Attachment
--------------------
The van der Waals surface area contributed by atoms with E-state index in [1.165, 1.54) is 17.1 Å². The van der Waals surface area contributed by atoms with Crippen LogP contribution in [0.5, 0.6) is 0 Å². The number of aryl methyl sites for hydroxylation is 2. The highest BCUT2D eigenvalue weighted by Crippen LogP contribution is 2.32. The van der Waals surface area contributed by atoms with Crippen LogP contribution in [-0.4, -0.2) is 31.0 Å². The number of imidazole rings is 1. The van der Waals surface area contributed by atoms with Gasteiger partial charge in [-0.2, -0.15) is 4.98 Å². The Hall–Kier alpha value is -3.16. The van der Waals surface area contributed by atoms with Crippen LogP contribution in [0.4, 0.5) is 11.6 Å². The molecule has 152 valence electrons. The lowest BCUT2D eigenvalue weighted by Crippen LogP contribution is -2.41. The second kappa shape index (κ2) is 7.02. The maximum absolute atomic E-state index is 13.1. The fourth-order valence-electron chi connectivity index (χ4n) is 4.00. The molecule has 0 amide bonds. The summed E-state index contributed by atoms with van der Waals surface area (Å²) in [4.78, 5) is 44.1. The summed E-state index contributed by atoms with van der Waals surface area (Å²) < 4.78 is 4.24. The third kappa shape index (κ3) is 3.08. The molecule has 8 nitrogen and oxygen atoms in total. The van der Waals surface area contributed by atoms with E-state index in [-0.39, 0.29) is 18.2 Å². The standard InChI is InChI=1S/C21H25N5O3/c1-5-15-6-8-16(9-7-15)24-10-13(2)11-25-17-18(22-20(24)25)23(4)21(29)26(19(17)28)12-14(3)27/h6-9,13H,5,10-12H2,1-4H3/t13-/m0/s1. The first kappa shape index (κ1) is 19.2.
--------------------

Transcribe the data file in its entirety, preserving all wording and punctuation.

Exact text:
The van der Waals surface area contributed by atoms with E-state index in [1.165, 1.54) is 17.1 Å². The van der Waals surface area contributed by atoms with Crippen LogP contribution in [0.5, 0.6) is 0 Å². The number of aryl methyl sites for hydroxylation is 2. The highest BCUT2D eigenvalue weighted by Crippen LogP contribution is 2.32. The van der Waals surface area contributed by atoms with Crippen LogP contribution in [-0.4, -0.2) is 31.0 Å². The number of imidazole rings is 1. The van der Waals surface area contributed by atoms with Gasteiger partial charge in [-0.2, -0.15) is 4.98 Å². The Hall–Kier alpha value is -3.16. The van der Waals surface area contributed by atoms with Crippen LogP contribution in [0.4, 0.5) is 11.6 Å². The molecule has 152 valence electrons. The lowest BCUT2D eigenvalue weighted by Crippen LogP contribution is -2.41. The second kappa shape index (κ2) is 7.02. The maximum absolute atomic E-state index is 13.1. The fourth-order valence-electron chi connectivity index (χ4n) is 4.00. The molecule has 0 amide bonds. The summed E-state index contributed by atoms with van der Waals surface area (Å²) in [4.78, 5) is 44.1. The summed E-state index contributed by atoms with van der Waals surface area (Å²) < 4.78 is 4.24. The third kappa shape index (κ3) is 3.08. The molecule has 8 nitrogen and oxygen atoms in total. The van der Waals surface area contributed by atoms with E-state index in [-0.39, 0.29) is 18.2 Å². The standard InChI is InChI=1S/C21H25N5O3/c1-5-15-6-8-16(9-7-15)24-10-13(2)11-25-17-18(22-20(24)25)23(4)21(29)26(19(17)28)12-14(3)27/h6-9,13H,5,10-12H2,1-4H3/t13-/m0/s1. The first kappa shape index (κ1) is 19.2.